Friday, August 28, 2015

Like Stalin, Putin hasn’t Changed the Rules of the Game; He’s Destroyed Them, Portnikov Says

Paul Goble

            Staunton, August 28 – The Anschluss of Crimea and the murder of Boris Nemtsov were not continuations of the rules of the game that had existed before, with the first following the 2008 Russian actions in Georgia and the second that of murders like Galina Starovoitova and Anna Politkovskaya, Vitaly Portnikov says.

            Instead, on the sixth-month anniversary of Nemtsov’s assassination, Portnikov argues that “the rules of the game didn’t so much change as disappear,” just as happened in Soviet times when Stalin murdered Sergey Kirov in 1934 to destroy the rules up to that time and open the way to greater horrors (

            Indeed, he suggests, it is important to see the way in which the Crimean Anschluss and the Nemtsov murder reflect this change in Russian realities, a change that threatens not only Russia’s neighbors but also the Russian people and perhaps most directly the Russian elite around Vladimir Putin.

            Before Putin annexed Crimea, Portnikov writes, “the Russian authorities, both under Yeltsin and under Putin, never crossed the red lines which separated conditional respect for international law from complete contempt for it.”

            “Yes,” he continues, “they could help preserve the separatist enclave in Transdniestria, while asserting that they were for Moldova’s territorial integrity. Yes, they could even recognize the fictional statehood of Abkhazia and South Osetia while asserting that they support the right of peoples to self-determination and do not have claims on Georgian territory.”

            With the Crimean Anschluss, “everything changed, and not only because Putin spat in the face of the entire rest of the world but because the Russian president for the first time openly demonstrated his willingness to annex to Russia the territory of the former Soviet Union.” After that, “everything changed forever – Russia’s relations with the rest of the world, its contacts with its neighbors and the future of the country itself.”

            The same thing was true of the murder of Nemtsov, Portnikov continues. “Neither Starovoitova, nor Yushenkov not Politkovsky was ever one of their own for the group of comrades who privatized Russia after the collapse of the CPSU. But Nemtsov,” by his life and career, “was.”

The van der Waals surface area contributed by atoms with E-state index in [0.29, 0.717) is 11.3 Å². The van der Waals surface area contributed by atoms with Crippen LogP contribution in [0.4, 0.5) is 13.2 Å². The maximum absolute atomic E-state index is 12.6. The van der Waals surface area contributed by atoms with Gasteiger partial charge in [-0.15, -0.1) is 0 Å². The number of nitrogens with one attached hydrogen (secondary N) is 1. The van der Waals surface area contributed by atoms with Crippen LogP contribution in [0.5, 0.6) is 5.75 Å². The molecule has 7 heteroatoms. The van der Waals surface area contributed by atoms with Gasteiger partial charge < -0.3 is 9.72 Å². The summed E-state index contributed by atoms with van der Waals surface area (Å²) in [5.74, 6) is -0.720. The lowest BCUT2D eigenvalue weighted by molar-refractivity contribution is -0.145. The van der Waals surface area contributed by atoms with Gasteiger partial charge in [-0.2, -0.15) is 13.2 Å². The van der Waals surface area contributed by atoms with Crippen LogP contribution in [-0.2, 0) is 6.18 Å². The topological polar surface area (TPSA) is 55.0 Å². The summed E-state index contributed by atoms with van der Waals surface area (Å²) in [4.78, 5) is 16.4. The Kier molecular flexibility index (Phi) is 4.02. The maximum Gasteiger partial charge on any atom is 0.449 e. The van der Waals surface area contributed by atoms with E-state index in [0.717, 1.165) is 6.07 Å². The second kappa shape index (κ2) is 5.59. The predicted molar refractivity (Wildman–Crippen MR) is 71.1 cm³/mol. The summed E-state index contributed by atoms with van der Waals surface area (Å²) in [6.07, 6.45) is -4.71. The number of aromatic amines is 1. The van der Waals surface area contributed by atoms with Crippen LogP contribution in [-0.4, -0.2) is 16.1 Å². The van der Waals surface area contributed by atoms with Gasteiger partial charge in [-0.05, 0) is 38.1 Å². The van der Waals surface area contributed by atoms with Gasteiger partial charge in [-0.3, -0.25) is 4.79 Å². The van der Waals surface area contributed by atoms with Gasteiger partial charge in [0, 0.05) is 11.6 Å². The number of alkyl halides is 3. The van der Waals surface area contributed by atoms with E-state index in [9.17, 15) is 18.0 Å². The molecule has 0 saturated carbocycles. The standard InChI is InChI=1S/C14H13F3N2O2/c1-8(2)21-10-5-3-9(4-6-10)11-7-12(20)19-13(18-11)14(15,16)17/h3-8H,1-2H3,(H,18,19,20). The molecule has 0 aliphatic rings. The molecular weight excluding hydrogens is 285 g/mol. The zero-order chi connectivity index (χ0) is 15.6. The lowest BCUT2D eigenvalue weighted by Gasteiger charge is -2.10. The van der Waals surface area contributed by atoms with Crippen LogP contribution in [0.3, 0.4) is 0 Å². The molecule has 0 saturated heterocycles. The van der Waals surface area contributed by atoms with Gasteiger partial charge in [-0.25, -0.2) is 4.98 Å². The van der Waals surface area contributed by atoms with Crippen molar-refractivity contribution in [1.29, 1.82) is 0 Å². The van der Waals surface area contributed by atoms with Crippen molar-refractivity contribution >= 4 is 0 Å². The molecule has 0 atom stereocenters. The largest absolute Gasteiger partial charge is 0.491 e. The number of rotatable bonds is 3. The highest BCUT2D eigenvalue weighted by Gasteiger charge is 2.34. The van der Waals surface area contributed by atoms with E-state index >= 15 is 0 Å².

According to the commentator, “the unwritten laws of the existence of the Russian nomenklatura specify that one can defame, fine or even imprison [such people] but one cannot kill them.” And that is why, Portnikov suggested, Nemtsov felt he could act in “relative security” at least until the Crimean Anschluss.

            After that happened, the Ukrainian commentator points out, Nemtsov became “one of the first to speak about the possibility of his own death because he understood that there were no more rules of the game” after Putin’s seizure of the territory of a neighboring country.

            In reality, Portnikov argues, “this is very similar to what was the case in the Soviet Union after the murder of Kirov, only in the reverse order: first, [Stalin] began to shoot former members of the Politburo, then began mass repressions and only after that the occupation of the territories of other countries.”

            The Soviet dictator “consciously formed a regime in which no internal rules operated and in which each was a slave to the attitude of the dictator or simply a victim of circumstances. And Putin today is doing exactly the same thing, even though he doesn’t have a tenth of the repressive resources Stalin did.”

            And that has the truly frightening consequence that “in the Russian future, there will be still fewer rules and logic than there was in the Soviet past,” a trend that means that after the Crimean Anschluss and the murder of Nemtsov, just about anything is possible. And that in turn should frighten Putin’s entourage in the first instance: they are likely to be the next victims.

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